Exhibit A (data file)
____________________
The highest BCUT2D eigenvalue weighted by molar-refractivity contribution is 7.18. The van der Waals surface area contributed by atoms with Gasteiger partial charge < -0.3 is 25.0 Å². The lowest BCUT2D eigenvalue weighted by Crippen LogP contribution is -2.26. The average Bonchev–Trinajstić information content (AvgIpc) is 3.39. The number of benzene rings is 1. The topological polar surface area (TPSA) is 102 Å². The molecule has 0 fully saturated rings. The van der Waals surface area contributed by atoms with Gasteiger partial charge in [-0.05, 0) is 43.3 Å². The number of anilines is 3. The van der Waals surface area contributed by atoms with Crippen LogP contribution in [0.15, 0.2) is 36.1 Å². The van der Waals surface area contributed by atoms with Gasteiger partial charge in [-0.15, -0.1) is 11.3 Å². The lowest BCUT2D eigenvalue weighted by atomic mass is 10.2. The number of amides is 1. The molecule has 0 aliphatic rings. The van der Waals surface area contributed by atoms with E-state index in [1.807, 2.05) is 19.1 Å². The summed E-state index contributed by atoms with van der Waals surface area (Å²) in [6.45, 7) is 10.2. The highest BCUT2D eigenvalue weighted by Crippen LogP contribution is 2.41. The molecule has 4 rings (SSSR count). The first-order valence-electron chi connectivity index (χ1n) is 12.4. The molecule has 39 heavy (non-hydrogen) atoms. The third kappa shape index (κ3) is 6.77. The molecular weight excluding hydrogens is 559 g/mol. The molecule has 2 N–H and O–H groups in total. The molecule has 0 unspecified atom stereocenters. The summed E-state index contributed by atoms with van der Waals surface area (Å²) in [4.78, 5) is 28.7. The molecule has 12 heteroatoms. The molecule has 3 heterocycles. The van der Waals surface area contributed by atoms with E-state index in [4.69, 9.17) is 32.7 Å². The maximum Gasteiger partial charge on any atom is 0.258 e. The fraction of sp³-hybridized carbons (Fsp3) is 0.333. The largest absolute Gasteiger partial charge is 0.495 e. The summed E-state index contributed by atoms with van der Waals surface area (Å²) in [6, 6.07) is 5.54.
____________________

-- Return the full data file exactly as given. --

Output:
The highest BCUT2D eigenvalue weighted by molar-refractivity contribution is 7.18. The van der Waals surface area contributed by atoms with Gasteiger partial charge < -0.3 is 25.0 Å². The lowest BCUT2D eigenvalue weighted by Crippen LogP contribution is -2.26. The average Bonchev–Trinajstić information content (AvgIpc) is 3.39. The number of benzene rings is 1. The topological polar surface area (TPSA) is 102 Å². The molecule has 0 fully saturated rings. The van der Waals surface area contributed by atoms with Gasteiger partial charge in [-0.05, 0) is 43.3 Å². The number of anilines is 3. The van der Waals surface area contributed by atoms with Crippen LogP contribution in [0.15, 0.2) is 36.1 Å². The van der Waals surface area contributed by atoms with Gasteiger partial charge in [-0.15, -0.1) is 11.3 Å². The lowest BCUT2D eigenvalue weighted by atomic mass is 10.2. The number of amides is 1. The molecule has 0 aliphatic rings. The van der Waals surface area contributed by atoms with E-state index in [1.807, 2.05) is 19.1 Å². The summed E-state index contributed by atoms with van der Waals surface area (Å²) in [6.45, 7) is 10.2. The highest BCUT2D eigenvalue weighted by Crippen LogP contribution is 2.41. The molecule has 4 rings (SSSR count). The first-order valence-electron chi connectivity index (χ1n) is 12.4. The molecule has 39 heavy (non-hydrogen) atoms. The third kappa shape index (κ3) is 6.77. The molecular weight excluding hydrogens is 559 g/mol. The molecule has 2 N–H and O–H groups in total. The molecule has 0 unspecified atom stereocenters. The summed E-state index contributed by atoms with van der Waals surface area (Å²) in [4.78, 5) is 28.7. The molecule has 12 heteroatoms. The molecule has 3 heterocycles. The van der Waals surface area contributed by atoms with E-state index in [4.69, 9.17) is 32.7 Å². The maximum Gasteiger partial charge on any atom is 0.258 e. The fraction of sp³-hybridized carbons (Fsp3) is 0.333. The largest absolute Gasteiger partial charge is 0.495 e. The summed E-state index contributed by atoms with van der Waals surface area (Å²) in [6, 6.07) is 5.54.